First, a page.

What is the future of urban transfers? How does that translate into a new typology of infrastructure? And even more important: how can it create a user experience far superior to driving your car straight into the city centre?
Many cities are very committed to improving liveability with enhanced traffic organisation, new pedestrian areas, local bicycle sharing platforms… A major challenge, however, is to keep cars as much as possible out of the city centre. Current peripheral Park & Ride facilities promoting such behaviour are not very successful and are often – let’s face it – nothing more than a classic parking lot with a bus stop.
Granstudio proposed to develop this challenge as a master thesis at Turin’s faculty of architecture. The close collaboration was led and performed fully under our studio’s expertise. Because it fits the described urban profile perfectly, we picked the city of Ghent (Belgium) as a concrete setting. Our proven methodology consisting of future context studies, site visits, driving forces and future user scenarios were all performed with a major focus on the highest user experience possible. The gained insights and principles were condensed into an innovative architectural design, made to measure for Ghent.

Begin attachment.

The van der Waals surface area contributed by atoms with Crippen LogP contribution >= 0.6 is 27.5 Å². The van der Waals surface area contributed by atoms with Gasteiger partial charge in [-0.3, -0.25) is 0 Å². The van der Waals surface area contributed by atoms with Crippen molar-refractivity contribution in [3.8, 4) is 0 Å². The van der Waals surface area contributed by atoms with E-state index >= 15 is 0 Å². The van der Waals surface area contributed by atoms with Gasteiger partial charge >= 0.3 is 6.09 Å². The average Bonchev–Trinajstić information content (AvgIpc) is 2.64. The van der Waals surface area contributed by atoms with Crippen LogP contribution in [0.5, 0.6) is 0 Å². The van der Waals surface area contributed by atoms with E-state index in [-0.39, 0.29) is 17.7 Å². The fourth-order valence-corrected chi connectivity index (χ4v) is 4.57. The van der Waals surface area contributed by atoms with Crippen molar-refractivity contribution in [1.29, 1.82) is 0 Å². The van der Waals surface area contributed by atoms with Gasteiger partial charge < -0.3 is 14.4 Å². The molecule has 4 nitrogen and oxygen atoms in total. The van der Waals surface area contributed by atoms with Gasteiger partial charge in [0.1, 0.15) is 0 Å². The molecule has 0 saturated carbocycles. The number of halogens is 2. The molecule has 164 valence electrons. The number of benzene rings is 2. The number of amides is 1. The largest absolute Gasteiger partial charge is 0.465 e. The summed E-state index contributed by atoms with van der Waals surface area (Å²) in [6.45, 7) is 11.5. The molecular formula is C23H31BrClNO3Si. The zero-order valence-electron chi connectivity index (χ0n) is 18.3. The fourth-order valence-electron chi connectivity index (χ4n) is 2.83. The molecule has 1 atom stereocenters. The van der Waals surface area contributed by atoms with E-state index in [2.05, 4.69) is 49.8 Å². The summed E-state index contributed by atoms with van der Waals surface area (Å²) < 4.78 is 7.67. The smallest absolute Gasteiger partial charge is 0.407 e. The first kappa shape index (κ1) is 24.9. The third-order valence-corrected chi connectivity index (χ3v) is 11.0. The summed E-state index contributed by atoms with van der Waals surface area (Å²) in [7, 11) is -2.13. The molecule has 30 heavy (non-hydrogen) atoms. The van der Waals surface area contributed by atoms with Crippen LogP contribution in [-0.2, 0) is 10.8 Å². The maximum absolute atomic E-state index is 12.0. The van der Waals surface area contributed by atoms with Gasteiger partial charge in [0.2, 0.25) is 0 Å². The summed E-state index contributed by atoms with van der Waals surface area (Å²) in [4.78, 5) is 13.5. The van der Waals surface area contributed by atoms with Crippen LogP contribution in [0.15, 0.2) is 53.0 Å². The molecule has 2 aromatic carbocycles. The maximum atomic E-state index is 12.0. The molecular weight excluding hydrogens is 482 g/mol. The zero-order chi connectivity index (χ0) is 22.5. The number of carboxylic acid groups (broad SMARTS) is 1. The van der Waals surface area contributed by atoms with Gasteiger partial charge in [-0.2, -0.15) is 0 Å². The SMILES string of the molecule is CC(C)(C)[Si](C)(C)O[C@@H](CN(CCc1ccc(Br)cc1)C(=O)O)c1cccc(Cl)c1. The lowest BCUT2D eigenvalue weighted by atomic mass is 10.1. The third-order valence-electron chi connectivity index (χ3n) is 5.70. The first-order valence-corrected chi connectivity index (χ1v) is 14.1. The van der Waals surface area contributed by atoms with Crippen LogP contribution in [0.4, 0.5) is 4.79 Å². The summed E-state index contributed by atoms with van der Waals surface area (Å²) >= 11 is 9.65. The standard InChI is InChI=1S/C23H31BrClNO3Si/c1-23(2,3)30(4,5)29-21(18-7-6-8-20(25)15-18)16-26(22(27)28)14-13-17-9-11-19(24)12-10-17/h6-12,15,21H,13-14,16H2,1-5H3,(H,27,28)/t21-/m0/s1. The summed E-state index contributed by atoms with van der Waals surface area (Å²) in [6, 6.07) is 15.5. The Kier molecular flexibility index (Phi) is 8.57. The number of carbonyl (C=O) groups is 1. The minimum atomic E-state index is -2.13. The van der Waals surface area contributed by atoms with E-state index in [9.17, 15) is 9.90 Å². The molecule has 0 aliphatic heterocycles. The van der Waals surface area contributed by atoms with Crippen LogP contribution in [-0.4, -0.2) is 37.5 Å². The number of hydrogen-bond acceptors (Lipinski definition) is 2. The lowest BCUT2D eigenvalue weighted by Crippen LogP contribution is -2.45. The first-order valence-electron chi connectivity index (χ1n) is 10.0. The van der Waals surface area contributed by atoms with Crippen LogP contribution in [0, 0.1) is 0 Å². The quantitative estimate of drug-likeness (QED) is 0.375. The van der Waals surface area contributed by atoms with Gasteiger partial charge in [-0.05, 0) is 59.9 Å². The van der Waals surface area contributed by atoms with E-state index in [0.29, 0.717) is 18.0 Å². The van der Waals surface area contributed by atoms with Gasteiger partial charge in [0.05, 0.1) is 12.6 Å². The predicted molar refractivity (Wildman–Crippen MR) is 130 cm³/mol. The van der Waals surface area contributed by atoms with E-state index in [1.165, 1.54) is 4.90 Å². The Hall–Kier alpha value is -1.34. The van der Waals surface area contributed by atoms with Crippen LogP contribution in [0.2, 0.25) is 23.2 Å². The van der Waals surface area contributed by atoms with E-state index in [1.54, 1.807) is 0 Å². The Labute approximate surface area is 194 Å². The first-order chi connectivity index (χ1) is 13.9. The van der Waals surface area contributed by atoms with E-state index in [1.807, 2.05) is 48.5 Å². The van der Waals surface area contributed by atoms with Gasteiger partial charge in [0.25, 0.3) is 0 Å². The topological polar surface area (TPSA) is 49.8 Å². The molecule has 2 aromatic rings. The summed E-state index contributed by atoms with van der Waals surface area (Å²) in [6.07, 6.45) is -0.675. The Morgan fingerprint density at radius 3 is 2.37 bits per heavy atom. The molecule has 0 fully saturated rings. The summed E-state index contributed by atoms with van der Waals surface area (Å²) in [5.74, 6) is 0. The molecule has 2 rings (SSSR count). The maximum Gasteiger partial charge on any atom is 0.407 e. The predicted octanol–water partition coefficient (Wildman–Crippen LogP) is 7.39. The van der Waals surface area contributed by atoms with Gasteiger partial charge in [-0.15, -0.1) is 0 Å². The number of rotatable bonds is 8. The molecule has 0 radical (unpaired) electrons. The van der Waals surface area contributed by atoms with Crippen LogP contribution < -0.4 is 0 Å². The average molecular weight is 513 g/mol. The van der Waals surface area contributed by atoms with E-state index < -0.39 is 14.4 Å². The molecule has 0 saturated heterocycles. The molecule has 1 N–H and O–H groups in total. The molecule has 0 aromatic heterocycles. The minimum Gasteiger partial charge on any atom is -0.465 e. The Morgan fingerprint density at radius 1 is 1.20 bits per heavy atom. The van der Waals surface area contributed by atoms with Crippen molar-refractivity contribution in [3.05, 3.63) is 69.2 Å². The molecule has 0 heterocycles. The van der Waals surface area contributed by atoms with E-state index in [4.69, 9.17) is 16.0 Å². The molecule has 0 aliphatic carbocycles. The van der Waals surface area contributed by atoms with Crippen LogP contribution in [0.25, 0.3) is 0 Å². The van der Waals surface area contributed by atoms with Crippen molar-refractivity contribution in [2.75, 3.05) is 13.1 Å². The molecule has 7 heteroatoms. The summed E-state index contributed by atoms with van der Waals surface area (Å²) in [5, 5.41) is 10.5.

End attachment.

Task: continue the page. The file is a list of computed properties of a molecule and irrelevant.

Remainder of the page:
The result is a concept study for a new architectural typology that evolves the known park&rides into a multimodal hub. At its core is a synapse structure with plentiful drop-off docks that guarantee the flow of vehicles. In combination with automated parking, this allows to leave your car behind right where you hop on your next ride. The floors below are designed to being repurposed once private carsharing and more efficient parking will free up floorspace. Because electric vehicles don’t create fumes or noise, secondary functions for the neighbourhood can blend in much better and create a harmonious combination of vehicles, services, infrastructure, and people.
Especially in cities, the role of the car should be reframed as part of a much wider mobility system. The only way to achieve this is that changing modes can be done so fluent that it is much more desirable than driving your car into the city and looking for parking. Designing a space that fully stimulates this, is almost like solidifying an optimised user journey, while maintaining enough resilience to not rule unpredictable future possibilities out.